The setting in the quadrangle garden was atmospheric and energy-giving. The space was open but enclosed by ancient stone walls which inevitably made their way into the poem. In the centre a magnificent old tree spread its beneficence and in another corner stood a thorn tree reputed to have been planted by Mary, Queen of Scots. As poets and passers-by came and went throughout the day so too did the birds - skeins of geese on a ragged flight-path; a pair of death-rattling crows; blue-tits flitting silently in the hawthorn's twigs, and frequent noisy interjections from herring gulls, all punctuated the writing.
Larry and I spoke at the start, introducing renga to those who had no previous experience of writing in this way, explaining our roles, and setting the scene for how the day might play. Larry's approach was inclusive, warm, supportive and body-centred. It was a great pleasure to work with him again. Before each writing time he would talk about the particular organ or body part which was the subject of the verse, and he would encourage us to perform exercises involving that part (with a few exceptions of course). He and I both consider renga to be an extended conversation, and together we managed to keep the talking going throughout the day, no matter how many or how few might be in the renga space at any one time. In all, just short of twenty participated, although not all wrote, and a few who did were not included in the written-up version. No matter: it took all those present to get the poem written, and all who wrote are free to publish. At each verse selection we're confronted with a multiple choice of 'roads not taken', each of which might have led to an equally good poem.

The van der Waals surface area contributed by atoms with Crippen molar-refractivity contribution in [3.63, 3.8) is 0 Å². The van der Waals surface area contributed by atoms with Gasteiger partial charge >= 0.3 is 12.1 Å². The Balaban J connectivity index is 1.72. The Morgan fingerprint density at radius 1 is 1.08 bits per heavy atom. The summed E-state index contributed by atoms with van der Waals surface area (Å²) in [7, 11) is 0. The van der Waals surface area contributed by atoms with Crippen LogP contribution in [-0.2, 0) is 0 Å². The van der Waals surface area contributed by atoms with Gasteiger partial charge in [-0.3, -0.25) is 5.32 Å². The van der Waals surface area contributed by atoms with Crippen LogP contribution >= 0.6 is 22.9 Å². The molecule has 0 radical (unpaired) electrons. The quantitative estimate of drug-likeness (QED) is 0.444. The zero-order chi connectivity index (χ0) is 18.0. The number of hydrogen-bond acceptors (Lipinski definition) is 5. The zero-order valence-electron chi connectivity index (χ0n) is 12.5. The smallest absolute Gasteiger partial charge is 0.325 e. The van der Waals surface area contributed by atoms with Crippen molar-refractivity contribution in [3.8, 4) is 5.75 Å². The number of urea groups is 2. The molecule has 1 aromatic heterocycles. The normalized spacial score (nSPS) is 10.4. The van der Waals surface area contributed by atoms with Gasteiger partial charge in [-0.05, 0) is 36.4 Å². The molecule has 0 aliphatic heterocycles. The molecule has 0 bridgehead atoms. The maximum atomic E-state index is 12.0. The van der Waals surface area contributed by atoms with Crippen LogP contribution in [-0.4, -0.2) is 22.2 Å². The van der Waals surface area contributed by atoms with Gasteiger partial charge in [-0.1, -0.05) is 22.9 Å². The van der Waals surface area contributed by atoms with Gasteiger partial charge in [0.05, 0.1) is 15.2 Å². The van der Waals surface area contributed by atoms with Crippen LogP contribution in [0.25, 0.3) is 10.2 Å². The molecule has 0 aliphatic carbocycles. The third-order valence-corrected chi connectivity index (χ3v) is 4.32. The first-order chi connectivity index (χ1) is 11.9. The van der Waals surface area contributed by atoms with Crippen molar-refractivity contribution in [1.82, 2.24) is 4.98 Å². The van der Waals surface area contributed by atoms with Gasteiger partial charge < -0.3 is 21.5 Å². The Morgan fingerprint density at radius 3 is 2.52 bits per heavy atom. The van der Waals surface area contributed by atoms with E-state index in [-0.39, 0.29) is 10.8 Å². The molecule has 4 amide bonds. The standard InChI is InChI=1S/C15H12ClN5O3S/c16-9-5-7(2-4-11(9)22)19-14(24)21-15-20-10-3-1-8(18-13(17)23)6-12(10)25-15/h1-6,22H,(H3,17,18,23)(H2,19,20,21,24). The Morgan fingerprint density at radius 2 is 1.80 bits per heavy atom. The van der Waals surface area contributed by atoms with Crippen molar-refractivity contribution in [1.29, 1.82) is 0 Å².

The initial section (jo) was conducted very slowly and serenely. The third verse is a beautiful example of the specific function of this (daisan) verse - to turn aside or change the subject - and from one who had never before written in this form! The second section (ha) was written much more quickly, with some very original, amusing and powerful verses. We returned to calmer waters in the final (kyu) section, but the last verse (ageku) came out as a triumphant affirmation - so bold and so apt. Wonderful.
My role during the day was to assist Larry, to welcome guests, to attend to paperwork - distributing the schema, guidelines and taking names - to making and serving the green tea, and to keeping time (which I did as elastically as possible). This didn't stop me from throwing in verses at most rounds, nor from talking! The rhythm of the day was easy and unpressured.
I want to pay tribute here to Larry's thoughtful and sensitive editing of the poem once we'd all dispersed. It's at this stage that the master poet can take his or her time over the poem, looking for repetitions, subtly altering stanzas and links to make the outcome more satisfying. Each verse still has all the spontaneity of its original creation, but some have been lightly reworked (with authors' permissions) to balance the whole poem.
I've written renga in many settings and with many people; this was among the most pleasurable. I love the finished poem, but the journey and the conversation to achieve it were probably more important.
Have a good day? We all did.